INDIANAPOLIS (AP) — An Indiana woman whose young son was abducted 19 years ago was screaming and "jumping up and down" after learning he was living in Minnesota under a different name, her husband said Thursday shortly after police announced they had found him.
Richard Wayne Landers Jr. was just 5 years old when he and his paternal grandparents, who were upset over custody arrangements, disappeared from Wolcottville, a town about 30 miles north of Fort Wayne.
Indiana State Police said the now 24-year-old Landers was found in Long Prairie, Minn., thanks in part to his Social Security number. His grandparents were living under aliases in a nearby town and confirmed his identity, investigators said.
Police declined to say whether the grandparents would face charges, citing the ongoing investigation.
Landers' mother, Lisa Harter, was "jumping up and down for joy" when investigators told her a few days ago that her son had been found, her husband Richard Harter told The Associated Press in a telephone interview.
He said his wife is "the happiest woman on earth."
Harter said he and his wife were working with an attorney and hoped to reunite with his stepson soon. Police said Landers is married and expecting his first child.
Harter declined further comment and referred questions about the case to his attorney, who didn't immediately return phone messages Thursday. Investigators declined to release the names under which Landers and his grandparents had been living.
Police said the boy's paternal grandparents, Richard E. and Ruth A. Landers, abducted him in July 1994 because they were "upset over pending court proceedings" regarding his placement.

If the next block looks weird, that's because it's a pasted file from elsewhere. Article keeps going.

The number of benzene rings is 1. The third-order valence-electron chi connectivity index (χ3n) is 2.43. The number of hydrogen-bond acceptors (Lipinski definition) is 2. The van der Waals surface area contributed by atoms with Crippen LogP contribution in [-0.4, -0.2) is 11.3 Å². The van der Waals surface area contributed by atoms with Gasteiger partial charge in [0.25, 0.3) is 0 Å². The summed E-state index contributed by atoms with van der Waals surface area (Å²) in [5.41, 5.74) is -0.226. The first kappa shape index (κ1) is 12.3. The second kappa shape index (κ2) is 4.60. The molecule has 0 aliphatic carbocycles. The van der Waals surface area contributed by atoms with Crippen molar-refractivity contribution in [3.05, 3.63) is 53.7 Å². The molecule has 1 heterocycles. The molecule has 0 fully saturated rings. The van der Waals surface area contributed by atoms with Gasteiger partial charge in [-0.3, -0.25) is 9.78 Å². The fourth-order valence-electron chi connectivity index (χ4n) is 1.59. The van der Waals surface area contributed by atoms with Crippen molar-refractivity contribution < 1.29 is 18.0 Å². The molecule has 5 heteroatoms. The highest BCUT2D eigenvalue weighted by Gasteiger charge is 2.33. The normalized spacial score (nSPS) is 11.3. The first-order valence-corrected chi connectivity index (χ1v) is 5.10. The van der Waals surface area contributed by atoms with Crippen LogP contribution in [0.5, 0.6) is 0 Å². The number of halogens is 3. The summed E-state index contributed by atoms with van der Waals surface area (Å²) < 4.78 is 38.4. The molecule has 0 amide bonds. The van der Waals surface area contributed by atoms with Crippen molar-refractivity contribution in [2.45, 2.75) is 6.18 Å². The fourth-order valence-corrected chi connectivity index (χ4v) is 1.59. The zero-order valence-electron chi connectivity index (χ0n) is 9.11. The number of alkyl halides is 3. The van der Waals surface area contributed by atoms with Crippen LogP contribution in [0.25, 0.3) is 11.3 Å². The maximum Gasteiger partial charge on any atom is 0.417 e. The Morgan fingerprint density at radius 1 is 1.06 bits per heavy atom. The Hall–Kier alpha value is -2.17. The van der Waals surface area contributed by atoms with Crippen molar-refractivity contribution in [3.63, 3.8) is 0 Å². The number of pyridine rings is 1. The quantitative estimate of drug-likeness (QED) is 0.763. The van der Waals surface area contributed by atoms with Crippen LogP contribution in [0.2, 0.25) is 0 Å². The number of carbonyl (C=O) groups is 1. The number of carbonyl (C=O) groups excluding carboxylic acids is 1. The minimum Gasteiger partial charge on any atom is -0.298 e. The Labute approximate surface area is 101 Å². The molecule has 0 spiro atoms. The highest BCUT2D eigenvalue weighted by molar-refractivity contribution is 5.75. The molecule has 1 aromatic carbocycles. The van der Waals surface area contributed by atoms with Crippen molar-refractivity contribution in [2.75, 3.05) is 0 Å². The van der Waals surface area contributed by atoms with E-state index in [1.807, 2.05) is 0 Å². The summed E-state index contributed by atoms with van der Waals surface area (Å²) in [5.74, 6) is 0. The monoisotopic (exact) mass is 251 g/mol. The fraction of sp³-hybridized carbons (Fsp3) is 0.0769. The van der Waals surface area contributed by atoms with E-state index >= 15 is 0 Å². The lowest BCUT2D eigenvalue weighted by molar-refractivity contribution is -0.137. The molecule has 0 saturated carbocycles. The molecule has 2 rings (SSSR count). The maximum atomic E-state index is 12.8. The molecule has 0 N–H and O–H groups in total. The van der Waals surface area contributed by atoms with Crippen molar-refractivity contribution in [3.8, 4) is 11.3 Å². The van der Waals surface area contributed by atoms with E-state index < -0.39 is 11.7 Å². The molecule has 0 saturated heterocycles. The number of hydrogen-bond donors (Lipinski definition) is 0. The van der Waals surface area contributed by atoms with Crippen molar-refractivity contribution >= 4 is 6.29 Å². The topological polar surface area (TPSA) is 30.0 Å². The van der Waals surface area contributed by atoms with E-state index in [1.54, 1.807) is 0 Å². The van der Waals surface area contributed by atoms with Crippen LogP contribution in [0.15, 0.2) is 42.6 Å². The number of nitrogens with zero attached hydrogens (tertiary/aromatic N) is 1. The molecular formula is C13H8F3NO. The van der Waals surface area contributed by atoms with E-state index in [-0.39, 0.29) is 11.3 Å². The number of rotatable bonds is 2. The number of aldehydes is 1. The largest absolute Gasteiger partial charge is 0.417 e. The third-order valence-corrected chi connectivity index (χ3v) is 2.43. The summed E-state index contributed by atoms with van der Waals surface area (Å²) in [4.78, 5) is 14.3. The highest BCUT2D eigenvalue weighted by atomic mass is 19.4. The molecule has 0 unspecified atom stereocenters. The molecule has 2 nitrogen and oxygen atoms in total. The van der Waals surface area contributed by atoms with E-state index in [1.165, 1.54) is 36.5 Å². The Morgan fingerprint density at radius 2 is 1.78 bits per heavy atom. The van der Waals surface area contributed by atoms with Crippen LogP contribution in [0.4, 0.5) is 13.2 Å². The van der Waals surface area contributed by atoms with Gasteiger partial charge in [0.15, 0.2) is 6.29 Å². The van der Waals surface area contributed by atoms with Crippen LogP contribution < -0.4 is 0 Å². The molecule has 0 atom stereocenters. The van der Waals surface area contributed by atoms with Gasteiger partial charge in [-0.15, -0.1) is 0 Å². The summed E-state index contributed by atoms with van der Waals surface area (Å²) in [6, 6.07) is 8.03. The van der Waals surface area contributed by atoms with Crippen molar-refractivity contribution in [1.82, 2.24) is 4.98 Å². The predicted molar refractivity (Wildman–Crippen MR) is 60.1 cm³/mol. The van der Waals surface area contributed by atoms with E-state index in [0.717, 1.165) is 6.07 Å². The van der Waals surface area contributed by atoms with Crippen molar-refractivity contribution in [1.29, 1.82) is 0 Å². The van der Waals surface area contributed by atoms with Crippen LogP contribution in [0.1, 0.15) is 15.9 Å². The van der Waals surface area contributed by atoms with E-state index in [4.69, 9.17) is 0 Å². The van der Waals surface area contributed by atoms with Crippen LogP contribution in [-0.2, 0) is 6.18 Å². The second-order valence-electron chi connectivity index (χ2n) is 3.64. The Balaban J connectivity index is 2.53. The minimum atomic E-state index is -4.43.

Police spokesman Sgt. Ron Galaviz said it appears the boy's father was never in the picture. Lisa and Richard Harter had married a year earlier.
Authorities believe the grandparents took the boy from their home in Wolcottville and fled. They were charged at the time with misdemeanor interference with custody, which was bumped up to a felony in 1999. But the charge was dismissed in 2008 after the case went cold.
Investigators reopened the case in September when Richard Harter turned over the boy's Social Security card to an Indiana State Police detective.
That turned up a man with the same Social Security number and date of birth living in Long Prairie, Minn., about 100 miles northwest of Minneapolis. A driver's license photo for the man appeared to resemble Landers, police said.
Indiana State Police then contacted Minnesota law enforcement agencies, which began investigating along with the FBI and the Social Security Administration.
The grandparents were found living in nearby Browerville, Minn.
"By all accounts, it didn't appear he suffered from any abuse, either physical or mental," Galaviz said.